Well, I was totally wrong.
I have told my students to stop referring to violent attackers as adversaries for over two decades. But in researching and understanding the mechanisms and processes that unfold in a high stress situation, I’ve come to learn that everything is a competition – and your attacker, whether a person or an inanimate object, is your adversary. So, why the 180 degree reversal?
I put the pieces of the puzzle together, so to speak, and here’s what I found. First, researcher Angela Duckworth wrote Grit: The Power of Passion & Perseverance where she examined over 2,000 cadets attending West Point who were all engaged in a very tough crucible. Duckworth found that “grit” (which is really mental toughness) was the most potent factor in predicting and determining success – not intellect, athleticism or other talents. For more on this, read the book.
Secondly, I came across a series of research efforts focused on performance and states of arousal (in coaching parlance, we often refer to arousal control and attention control as effective, highly valued skills). The findings in these studies consistently pointed to two juxtaposed internal perspectives – how the subjects responded to “competitive versus threat” scenarios.
The bottom line here is this…when we (as humans) perceive a situation as “competitive,” we experience high, relative conscious anxiety that boosts performance while also experiencing relatively low physiological stressors (that can and do severely dampen performance). However, when we (as humans) perceive a situation as “threatening,” we experience high, relative conscious anxiety that could boost performance while also experiencing very high physiological stressors that tank performance at an absolute level (in short, we often flail and fail).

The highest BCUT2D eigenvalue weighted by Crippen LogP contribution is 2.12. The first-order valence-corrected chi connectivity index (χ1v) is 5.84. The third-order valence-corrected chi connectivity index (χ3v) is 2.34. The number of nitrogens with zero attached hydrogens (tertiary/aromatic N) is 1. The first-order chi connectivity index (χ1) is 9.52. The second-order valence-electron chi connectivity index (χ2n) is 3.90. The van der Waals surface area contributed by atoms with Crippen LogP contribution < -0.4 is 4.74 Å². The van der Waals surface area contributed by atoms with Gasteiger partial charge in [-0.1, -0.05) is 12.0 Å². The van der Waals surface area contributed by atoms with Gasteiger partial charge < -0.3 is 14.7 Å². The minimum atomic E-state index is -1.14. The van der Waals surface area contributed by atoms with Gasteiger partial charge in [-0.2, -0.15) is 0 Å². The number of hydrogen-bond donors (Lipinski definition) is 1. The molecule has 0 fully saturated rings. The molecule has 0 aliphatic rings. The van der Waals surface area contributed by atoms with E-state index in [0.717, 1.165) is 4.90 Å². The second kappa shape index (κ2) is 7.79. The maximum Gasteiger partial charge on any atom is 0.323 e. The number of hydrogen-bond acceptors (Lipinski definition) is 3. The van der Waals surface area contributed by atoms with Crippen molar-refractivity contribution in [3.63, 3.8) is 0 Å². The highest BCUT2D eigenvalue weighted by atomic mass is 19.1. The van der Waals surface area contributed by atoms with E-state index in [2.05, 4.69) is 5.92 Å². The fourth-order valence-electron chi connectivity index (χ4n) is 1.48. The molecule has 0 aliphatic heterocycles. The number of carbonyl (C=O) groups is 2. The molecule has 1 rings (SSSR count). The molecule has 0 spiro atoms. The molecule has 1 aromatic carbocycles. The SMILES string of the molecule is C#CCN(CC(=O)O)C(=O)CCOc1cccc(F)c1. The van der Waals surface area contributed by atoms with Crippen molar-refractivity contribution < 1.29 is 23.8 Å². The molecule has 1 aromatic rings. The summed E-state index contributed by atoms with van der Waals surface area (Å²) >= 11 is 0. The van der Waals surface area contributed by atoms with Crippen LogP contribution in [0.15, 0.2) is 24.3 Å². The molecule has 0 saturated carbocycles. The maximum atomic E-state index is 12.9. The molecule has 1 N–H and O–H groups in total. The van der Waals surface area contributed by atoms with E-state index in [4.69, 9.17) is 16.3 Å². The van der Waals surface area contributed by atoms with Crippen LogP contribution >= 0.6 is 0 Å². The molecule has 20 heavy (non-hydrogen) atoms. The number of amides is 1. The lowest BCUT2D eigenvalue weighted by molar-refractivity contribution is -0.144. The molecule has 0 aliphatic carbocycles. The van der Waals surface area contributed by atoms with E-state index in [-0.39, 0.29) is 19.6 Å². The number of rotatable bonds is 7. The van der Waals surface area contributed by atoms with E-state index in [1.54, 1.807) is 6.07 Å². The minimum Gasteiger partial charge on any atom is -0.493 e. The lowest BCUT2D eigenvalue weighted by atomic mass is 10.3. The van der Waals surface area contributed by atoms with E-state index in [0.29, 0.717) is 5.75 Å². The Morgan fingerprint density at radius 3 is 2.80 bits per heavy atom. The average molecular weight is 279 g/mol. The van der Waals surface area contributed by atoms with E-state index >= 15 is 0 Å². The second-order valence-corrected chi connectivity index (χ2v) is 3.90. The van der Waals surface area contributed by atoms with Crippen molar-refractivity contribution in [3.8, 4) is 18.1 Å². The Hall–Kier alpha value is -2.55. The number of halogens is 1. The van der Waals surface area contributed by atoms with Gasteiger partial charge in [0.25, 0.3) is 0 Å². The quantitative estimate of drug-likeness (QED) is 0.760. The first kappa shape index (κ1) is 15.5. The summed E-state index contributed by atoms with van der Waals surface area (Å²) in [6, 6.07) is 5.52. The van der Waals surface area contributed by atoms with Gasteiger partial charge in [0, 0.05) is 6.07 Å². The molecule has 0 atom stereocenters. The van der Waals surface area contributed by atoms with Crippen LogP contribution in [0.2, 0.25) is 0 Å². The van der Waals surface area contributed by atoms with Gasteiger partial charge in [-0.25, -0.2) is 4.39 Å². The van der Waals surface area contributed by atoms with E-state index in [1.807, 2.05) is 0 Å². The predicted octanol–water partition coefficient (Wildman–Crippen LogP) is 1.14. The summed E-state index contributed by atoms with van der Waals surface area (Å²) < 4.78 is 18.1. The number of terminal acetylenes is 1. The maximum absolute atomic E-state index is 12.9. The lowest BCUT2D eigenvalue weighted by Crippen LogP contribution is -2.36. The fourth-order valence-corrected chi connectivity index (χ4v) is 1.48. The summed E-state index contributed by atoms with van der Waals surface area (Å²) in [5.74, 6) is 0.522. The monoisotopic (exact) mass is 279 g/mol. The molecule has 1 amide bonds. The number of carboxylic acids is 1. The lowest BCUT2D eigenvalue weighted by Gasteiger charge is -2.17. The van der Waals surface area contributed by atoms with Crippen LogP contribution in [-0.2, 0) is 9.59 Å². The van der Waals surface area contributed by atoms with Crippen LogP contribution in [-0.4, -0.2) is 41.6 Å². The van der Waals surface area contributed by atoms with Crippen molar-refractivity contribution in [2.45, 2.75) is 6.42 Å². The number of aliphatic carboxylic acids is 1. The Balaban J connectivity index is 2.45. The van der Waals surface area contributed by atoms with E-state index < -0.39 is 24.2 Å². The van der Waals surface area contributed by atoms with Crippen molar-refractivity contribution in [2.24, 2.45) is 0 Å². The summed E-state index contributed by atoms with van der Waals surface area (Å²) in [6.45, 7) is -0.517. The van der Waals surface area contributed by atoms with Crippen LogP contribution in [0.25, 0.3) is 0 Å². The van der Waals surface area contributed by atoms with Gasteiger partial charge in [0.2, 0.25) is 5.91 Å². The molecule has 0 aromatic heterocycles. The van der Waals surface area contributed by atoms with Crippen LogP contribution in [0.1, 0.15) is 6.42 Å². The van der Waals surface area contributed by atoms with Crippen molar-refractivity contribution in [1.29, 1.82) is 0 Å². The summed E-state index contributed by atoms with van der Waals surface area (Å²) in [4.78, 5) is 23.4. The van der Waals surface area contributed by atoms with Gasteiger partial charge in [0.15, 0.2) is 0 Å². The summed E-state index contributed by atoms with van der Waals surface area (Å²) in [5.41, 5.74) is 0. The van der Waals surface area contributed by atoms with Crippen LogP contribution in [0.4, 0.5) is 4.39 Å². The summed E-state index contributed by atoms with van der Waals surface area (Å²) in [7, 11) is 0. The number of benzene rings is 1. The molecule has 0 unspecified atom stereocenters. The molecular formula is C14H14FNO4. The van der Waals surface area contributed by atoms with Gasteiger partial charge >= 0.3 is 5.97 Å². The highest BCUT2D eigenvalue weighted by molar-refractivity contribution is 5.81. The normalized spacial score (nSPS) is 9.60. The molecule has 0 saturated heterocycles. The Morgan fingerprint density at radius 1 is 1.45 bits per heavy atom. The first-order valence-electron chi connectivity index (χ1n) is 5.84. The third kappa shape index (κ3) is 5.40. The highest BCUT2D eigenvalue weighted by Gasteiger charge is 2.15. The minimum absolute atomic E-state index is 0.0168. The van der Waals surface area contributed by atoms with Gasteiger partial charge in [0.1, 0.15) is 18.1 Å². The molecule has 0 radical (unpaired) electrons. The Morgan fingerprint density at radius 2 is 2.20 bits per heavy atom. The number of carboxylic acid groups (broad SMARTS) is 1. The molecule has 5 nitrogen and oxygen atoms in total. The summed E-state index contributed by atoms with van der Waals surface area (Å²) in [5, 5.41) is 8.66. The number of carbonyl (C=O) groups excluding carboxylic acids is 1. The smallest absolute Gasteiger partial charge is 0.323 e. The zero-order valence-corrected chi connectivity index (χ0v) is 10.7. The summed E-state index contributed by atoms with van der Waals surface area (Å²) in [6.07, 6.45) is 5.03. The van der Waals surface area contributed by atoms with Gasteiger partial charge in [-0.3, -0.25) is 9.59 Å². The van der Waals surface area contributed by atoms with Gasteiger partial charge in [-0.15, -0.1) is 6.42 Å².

Thirdly, self-talk that has its genesis in either an external (I cannot change the outcome) or internal locus of control (I will determine the outcome) plays a major role in mental toughness. For instance, if confronted with a knife wielding adversary, the person that thinks, “Oh no, I hope he doesn’t hurt me” is operating in an external locus of control where outside forces determine his/her fate. Conversely, a person who thinks, “Oh no you don’t! Come any closer and I’ll put you down!” is operating from an internal locus of control where he or she controls the outcome of the conflict.
What does this all mean? If we can train in Krav Maga to operate from an internal locus of control, and we can also learn to shift our self-talk (and our default setting) to a competitive perspective in all manner of things (even situations others perceive as threats), we will very likely benefit from a powerful boost of mental toughness and the corresponding increase in performance by managing arousal control and the effects on our minds, bodies and overall performance.
Key take-away: change the way you train (and self-talk) to reflect the idea of a “challenge” in how you approach high stress drills and danger in and of itself, think about your level of control in your life as predominate and you’ll find more mental toughness and higher overall performance in every aspect of your life.